Modern editions

Latin text
English translations

See also

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  1. B McGinn, The Growth of Mysticism, (1994), p365
  2. 1 2 Catholic Encyclopedia:Hugh of St. Victor
  3. McGinn (1994), p365, gives 'around 1120' as the date.
  4. A helpful, though not necessarily complete, list of Hugh's work – along with modern editions and translations – is printed in Hugh Feiss, ed, On Love, (2010), pp15-20.
  5. Reprinted in PL 176:173-618 and in Hugonis de Sancto Victore De sacramentis Christiane fidei, ed. Rainer Berndt, Münster: Aschendorff, 2008. There is an English translation in Hugh of St Victor, On the sacraments of the Christian faith: (De sacramentis), translated by Roy J Deferrari, (Cambridge, MA: Mediaeval Academy of America, 1951). An English translation of the Prologues is made in Franklin T. Harkins and Frans van Liere, eds, Interpretation of scripture: theory. A selection of works of Hugh, Andrew, Richard and Godfrey of St Victor, and of Robert of Melun, (Turnhout, Belgium: Brepols, 2012), pp253-268.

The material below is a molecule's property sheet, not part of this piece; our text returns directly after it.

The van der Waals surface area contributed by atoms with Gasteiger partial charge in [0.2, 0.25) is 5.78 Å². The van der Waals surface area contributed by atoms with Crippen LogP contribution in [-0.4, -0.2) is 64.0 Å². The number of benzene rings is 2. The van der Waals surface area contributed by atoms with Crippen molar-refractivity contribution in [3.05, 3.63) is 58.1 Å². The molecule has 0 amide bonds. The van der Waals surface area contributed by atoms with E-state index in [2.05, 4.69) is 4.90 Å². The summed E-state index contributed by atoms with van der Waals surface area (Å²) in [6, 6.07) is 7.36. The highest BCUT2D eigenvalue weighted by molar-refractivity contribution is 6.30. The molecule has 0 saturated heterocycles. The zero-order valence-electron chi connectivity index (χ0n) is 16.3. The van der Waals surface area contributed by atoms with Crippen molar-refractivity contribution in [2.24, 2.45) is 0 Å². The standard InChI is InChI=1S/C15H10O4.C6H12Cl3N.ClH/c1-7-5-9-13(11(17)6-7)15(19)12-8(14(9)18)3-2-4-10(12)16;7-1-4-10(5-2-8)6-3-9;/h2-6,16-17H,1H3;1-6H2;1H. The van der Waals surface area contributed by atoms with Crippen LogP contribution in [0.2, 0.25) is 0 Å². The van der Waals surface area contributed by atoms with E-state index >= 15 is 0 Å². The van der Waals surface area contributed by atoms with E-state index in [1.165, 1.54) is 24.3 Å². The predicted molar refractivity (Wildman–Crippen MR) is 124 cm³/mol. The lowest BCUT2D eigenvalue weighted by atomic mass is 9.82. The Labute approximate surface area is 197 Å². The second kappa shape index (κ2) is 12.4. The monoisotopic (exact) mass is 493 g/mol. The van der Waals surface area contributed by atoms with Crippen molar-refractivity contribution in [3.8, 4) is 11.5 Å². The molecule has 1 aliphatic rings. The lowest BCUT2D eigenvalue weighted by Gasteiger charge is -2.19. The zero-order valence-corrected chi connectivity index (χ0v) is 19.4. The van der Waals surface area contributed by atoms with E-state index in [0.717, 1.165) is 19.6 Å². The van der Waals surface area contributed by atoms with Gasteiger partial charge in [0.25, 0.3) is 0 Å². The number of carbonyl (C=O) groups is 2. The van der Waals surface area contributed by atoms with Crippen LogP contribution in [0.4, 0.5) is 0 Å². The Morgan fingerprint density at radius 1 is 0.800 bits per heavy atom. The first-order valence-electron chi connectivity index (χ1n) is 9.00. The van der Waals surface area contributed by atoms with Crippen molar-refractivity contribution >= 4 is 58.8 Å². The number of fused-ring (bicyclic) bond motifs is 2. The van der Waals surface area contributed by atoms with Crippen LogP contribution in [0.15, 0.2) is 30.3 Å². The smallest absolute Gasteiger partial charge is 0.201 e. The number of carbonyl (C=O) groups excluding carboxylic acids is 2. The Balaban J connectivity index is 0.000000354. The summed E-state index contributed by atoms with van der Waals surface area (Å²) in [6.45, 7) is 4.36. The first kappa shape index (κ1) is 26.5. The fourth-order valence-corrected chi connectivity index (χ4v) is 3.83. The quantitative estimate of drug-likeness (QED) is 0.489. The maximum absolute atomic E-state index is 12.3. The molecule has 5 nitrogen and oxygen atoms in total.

6. The Latin text is in Henry Buttimer, Hugonis de Sancto Victore. Didascalicon. De Studio Legendi, (Washington, DC: Catholic University Press, 1939). An older English translation is in Jerome Taylor, The Didascalicon of Hugh of St Victor, (New York: Columbia University Press, 1961). A more recent translation is Franklin T. Harkins and Frans van Liere, eds, Interpretation of scripture: theory. A selection of works of Hugh, Andrew, Richard and Godfrey of St Victor, and of Robert of Melun, (Turnhout, Belgium: Brepols, 2012), pp61-202.
  7. These three treatises are printed in PL 176:617-740.
  8. An older edition of the Latin text is in PL 175:928A. The modern edition is Hugonis de Sancto Victore Opera III: Super Ierarchiam Dionysii, (Turnhout: Brepols), CCCM, vol. 178.
  9. David Luscombe, "The Commentary of Hugh of Saint-Victor on the Celestial Hierarchy", in T. Boiadjiev, G. Kapriev and A. Speer, eds, Die Dionysius-Rezeption im Mittelalter, (Turnholt:Brepols, 2000), pp160-164; D. Poirel, "Le 'chant dionysien' du IXe au XIIe siècle", in M. Goullet and M. Parisse (eds), Les historiens et le latin medieval, (Paris: Publications de la Sorbonne, 2001), pp151–176.